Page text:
|1||Design board for power-up: All Cyclone 10 GX GPIO pins are tri-stated until the device is configured and configuration pins drive out. The transceiver pins are at high impedance before the device periphery could get programmed. And once the periphery is programmed, the termination and Vcm are set immediately after transceiver calibration is complete.|
|2||Design voltage power supply ramps to be monotonic.|
|3||Set POR time to ensure power supplies are stable.|
|4||Design power sequencing and voltage regulators for best device reliability. Connect the GND between boards before connecting the power supplies.|
The minimum current requirement for the power-on-reset (POR) supplies must be available during device power-up.
The Cyclone 10 GX device has Power-On Reset Circuitry, which keeps the device in a reset state until the power supply outputs are within the recommended operating range. The device must reach the recommended operating range within the maximum power supply ramp time. If the ramp time is not met, the device I/O pins and programming registers remain tri-stated and device configuration fails. For the Cyclone 10 GX device to exit POR, you must power the VCCBAT power supply even if you do not use the volatile key.
In Cyclone 10 GX devices, a pin-selectable option (MSEL) allows you to select between a typical POR time setting of 4 ms or 100 ms. In both cases, you can extend the POR time by using an external component to assert the nSTATUS pin low. Extend POR time if the board cannot meet the maximum power ramp time specifications to ensure the device configures properly and enters user mode.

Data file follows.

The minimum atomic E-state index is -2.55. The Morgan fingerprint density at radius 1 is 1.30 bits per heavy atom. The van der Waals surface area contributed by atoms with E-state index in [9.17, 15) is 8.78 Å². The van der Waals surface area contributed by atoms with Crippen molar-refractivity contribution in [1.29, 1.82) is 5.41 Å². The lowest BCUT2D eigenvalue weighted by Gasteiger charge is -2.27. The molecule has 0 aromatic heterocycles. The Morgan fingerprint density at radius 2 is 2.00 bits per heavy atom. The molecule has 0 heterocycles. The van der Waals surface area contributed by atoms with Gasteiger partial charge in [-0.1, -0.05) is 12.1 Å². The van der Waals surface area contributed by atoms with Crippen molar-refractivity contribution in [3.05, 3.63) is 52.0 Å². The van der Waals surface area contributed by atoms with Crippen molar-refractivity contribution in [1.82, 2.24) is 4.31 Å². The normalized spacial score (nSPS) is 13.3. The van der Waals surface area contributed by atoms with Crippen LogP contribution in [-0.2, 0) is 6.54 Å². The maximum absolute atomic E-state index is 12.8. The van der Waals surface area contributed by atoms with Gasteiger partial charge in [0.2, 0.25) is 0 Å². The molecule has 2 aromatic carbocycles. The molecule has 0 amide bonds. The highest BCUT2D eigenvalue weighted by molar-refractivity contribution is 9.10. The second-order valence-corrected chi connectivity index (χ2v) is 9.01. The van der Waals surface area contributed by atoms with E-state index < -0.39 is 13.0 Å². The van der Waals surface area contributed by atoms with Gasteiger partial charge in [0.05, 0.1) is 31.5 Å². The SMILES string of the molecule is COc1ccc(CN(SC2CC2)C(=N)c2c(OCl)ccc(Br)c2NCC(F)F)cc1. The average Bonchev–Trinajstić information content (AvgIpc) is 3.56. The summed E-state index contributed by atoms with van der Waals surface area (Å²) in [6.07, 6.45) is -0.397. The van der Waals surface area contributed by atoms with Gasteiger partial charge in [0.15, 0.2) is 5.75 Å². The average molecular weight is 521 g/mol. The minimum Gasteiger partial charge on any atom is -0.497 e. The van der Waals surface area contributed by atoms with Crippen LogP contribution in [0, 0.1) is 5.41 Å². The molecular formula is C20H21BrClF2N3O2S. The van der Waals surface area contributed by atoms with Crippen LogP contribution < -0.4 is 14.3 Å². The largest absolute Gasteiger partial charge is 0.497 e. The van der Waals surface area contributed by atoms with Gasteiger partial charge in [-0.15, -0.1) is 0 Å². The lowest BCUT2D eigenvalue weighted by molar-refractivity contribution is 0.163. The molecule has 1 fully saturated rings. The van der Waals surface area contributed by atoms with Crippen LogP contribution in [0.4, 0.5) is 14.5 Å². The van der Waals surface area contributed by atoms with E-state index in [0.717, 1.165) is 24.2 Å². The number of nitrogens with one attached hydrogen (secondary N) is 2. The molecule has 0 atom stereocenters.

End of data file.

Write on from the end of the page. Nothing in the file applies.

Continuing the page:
Cyclone 10 GX devices have power-up sequencing and power-down sequencing requirements. You should consider the power-up timing and power-down timing for each rail in order to meet the power sequencing requirements.
Intel uses GND as a reference for I/O buffer designs. Connecting the GND between boards before connecting the power supplies prevents the GND on your board from being pulled up inadvertently by a path to power through other components on your board. A pulled-up GND could otherwise cause an out-of-specification I/O voltage or current condition with the Intel device.
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